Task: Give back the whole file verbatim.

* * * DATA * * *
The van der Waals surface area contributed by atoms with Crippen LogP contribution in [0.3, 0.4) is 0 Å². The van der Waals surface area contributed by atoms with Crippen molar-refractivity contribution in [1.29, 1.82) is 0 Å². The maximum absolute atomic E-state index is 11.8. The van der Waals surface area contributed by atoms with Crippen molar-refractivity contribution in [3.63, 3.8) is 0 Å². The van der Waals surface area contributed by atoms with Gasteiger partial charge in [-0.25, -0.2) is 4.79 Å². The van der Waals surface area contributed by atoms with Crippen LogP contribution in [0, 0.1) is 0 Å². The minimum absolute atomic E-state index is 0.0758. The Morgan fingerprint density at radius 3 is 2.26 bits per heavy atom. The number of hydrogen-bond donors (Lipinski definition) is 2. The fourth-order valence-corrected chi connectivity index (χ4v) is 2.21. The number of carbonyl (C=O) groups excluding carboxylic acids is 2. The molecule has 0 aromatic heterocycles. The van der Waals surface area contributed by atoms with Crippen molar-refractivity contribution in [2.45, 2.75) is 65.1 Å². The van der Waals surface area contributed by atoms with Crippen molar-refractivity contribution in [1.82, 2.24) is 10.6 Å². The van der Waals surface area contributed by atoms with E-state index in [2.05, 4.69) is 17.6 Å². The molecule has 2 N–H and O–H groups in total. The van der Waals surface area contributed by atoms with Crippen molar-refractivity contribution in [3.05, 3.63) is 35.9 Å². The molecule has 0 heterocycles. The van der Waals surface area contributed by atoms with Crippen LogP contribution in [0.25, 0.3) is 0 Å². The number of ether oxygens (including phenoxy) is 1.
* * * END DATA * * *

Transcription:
The van der Waals surface area contributed by atoms with Crippen LogP contribution in [0.3, 0.4) is 0 Å². The van der Waals surface area contributed by atoms with Crippen molar-refractivity contribution in [1.29, 1.82) is 0 Å². The maximum absolute atomic E-state index is 11.8. The van der Waals surface area contributed by atoms with Crippen molar-refractivity contribution in [3.63, 3.8) is 0 Å². The van der Waals surface area contributed by atoms with Gasteiger partial charge in [-0.25, -0.2) is 4.79 Å². The van der Waals surface area contributed by atoms with Crippen LogP contribution in [0, 0.1) is 0 Å². The minimum absolute atomic E-state index is 0.0758. The Morgan fingerprint density at radius 3 is 2.26 bits per heavy atom. The number of hydrogen-bond donors (Lipinski definition) is 2. The fourth-order valence-corrected chi connectivity index (χ4v) is 2.21. The number of carbonyl (C=O) groups excluding carboxylic acids is 2. The molecule has 0 aromatic heterocycles. The van der Waals surface area contributed by atoms with Crippen molar-refractivity contribution in [2.45, 2.75) is 65.1 Å². The van der Waals surface area contributed by atoms with Crippen molar-refractivity contribution in [1.82, 2.24) is 10.6 Å². The van der Waals surface area contributed by atoms with E-state index in [2.05, 4.69) is 17.6 Å². The molecule has 2 N–H and O–H groups in total. The van der Waals surface area contributed by atoms with Crippen molar-refractivity contribution in [3.05, 3.63) is 35.9 Å². The molecule has 0 heterocycles. The van der Waals surface area contributed by atoms with Crippen LogP contribution in [0.25, 0.3) is 0 Å². The number of ether oxygens (including phenoxy) is 1.